The IRS Is Now Warning You to Do This Before Filing Your Taxes
This is an important first step when submitting your tax return this year.
The new tax season began just a little more than a week ago and it's already shaping up to be another complicated and frustrating year for many taxpayers. And while some people prefer to put their taxes off until the very last minute, others try to get them done as soon as possible to get it all out of the way. But immediately jumping into the process may actually cause more stress later. In fact, the IRS is now warning taxpayers that they need to do one thing in particular before filing their 2021 tax return. Read on to find out what the agency says you should do first.
The IRS is warning taxpayers not to file their returns until they've gathered all their documents.
While you might be eager to get your taxes done as soon as possible, there may be reason to wait. On Feb. 1, the IRS sent out a new notice to taxpayers, warning them to not file their 2021 tax return before they're ready. The agency began accepting and processing returns on Jan. 24, but most people have until April 18 to get theirs in. Some exceptions include taxpayers in Maine and Massachusetts who have a later deadline of April 19 to file their returns because of a holiday in those states. According to the IRS, you should wait and gather all the forms you need before trying to file your return.
"While taxpayers should not file late, they also should not file prematurely," the IRS warned. "People who file before they receive all the proper tax reporting documents risk making a mistake that may lead to processing delays."
There are two new letters from the IRS that you should be aware of this year.
The IRS should be sending out two new letters this year that will help with filing your return: Letter 6419 and Letter 6475. The first deals with advanced child tax credits and should include the total amount of advanced payments that were issued to you, as well as the number of qualifying children that were used to calculate the early credit.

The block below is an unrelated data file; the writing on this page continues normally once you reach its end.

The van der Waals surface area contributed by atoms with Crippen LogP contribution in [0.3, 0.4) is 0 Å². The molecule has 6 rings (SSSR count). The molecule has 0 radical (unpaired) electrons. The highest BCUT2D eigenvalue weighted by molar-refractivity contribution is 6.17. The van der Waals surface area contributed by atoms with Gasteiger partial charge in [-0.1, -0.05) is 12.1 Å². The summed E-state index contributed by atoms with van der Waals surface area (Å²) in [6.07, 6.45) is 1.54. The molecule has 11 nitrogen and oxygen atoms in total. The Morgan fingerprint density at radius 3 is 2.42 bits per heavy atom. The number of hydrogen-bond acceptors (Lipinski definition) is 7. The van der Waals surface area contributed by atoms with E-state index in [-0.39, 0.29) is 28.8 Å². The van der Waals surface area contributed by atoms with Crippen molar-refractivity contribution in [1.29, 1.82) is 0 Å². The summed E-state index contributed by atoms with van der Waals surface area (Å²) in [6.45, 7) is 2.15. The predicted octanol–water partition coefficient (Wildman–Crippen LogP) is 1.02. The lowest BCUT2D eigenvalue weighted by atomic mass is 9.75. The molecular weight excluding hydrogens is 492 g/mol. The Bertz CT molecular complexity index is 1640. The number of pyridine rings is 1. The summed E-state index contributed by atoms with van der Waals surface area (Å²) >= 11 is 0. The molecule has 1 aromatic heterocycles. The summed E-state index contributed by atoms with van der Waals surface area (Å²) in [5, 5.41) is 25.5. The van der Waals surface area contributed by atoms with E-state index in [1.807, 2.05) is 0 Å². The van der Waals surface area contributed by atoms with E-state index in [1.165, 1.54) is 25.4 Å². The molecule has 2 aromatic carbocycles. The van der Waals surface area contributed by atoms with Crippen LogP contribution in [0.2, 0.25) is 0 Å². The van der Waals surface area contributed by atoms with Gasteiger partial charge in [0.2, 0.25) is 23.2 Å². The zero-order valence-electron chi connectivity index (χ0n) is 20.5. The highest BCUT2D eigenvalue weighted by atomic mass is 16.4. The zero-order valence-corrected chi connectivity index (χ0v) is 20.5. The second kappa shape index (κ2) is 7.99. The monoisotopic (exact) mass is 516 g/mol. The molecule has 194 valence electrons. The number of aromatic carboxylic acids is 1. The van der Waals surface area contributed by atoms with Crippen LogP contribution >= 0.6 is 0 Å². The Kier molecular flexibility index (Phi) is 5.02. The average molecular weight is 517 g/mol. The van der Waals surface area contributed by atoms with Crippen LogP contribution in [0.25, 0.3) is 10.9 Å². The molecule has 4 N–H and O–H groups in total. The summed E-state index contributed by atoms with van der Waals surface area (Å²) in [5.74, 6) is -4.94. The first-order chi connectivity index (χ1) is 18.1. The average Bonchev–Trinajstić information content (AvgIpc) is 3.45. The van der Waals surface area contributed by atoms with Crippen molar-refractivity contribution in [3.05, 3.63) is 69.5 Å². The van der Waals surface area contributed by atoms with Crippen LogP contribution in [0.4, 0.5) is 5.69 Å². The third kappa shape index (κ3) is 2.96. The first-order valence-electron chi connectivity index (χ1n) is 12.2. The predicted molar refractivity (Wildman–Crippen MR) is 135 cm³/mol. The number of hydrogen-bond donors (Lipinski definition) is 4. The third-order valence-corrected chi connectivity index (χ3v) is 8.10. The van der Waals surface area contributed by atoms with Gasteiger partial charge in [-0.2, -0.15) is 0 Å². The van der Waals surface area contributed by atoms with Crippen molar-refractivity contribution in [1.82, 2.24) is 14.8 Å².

"People need this important information to accurately claim the other half of the 2021 Child Tax Credit when filing their 2021 tax return and prevent delays in processing," the IRS said.
Taxpayers should also receive Letter 6475, which references the third Economic Impact Payment. While most recipients eligible for this stimulus check have already received their money in full, some taxpayers might now be eligible or entitled to more money based on their 2021 tax information by claiming a Recovery Rebate Credit on their upcoming tax return. Those people will need this form to confirm how much of the third stimulus check they already received from the government, if they got any at all.
RELATED: For more finance news, sign up for our daily newsletter.
But these are not the only documents you will likely need to file your return.
Alongside the two new letters, there are a number of other forms the IRS said taxpayers should wait to receive before they file their 2021 tax return. This includes, but is not limited to, W-2 forms from employers, as well as 1099 forms from banks, issuing agencies, and other payers. "Organized tax records make preparing a complete and accurate tax return easier and may help taxpayers find overlooked deductions or credits," the IRS said.
These forms are meant to prevent you from including errors on your return. Errors, especially those concerning the child tax credit or stimulus payment, can result in processing delays for your return which will prevent you from getting your refund in a timely manner. "Taxpayers should review them carefully. If any of the information shown is inaccurate or not available, taxpayers should contact the payer right away for a correction or to ensure they have their current mailing or email address," the IRS said.
If your forms haven't arrived by mail, you should be able to view them online.
It isn't just that you might need to find and organize the documents already in your possession. According to the IRS, some important information might still be on its way to you, as year-end forms started arriving by mail in January. But if you want to go ahead and file even if you aren't sure you have all your documents, you can actually view them online. With your IRS Online Account, you can see the total amount of stimulus payments you were issued in the 2021 tax year, the total amount of advanced child tax credit payments, your adjusted gross income from your last tax return, the total of any estimated tax payments you made, and any refunds that were applied as credit.
"[Taxpayers] can also now make and track payments and manage communication preferences, including the option to go paperless and request email notifications for certain notices available online," the agency noted. "Taxpayers are encouraged to register for an online account, if they haven't already, or sign in to access this information and explore these new features."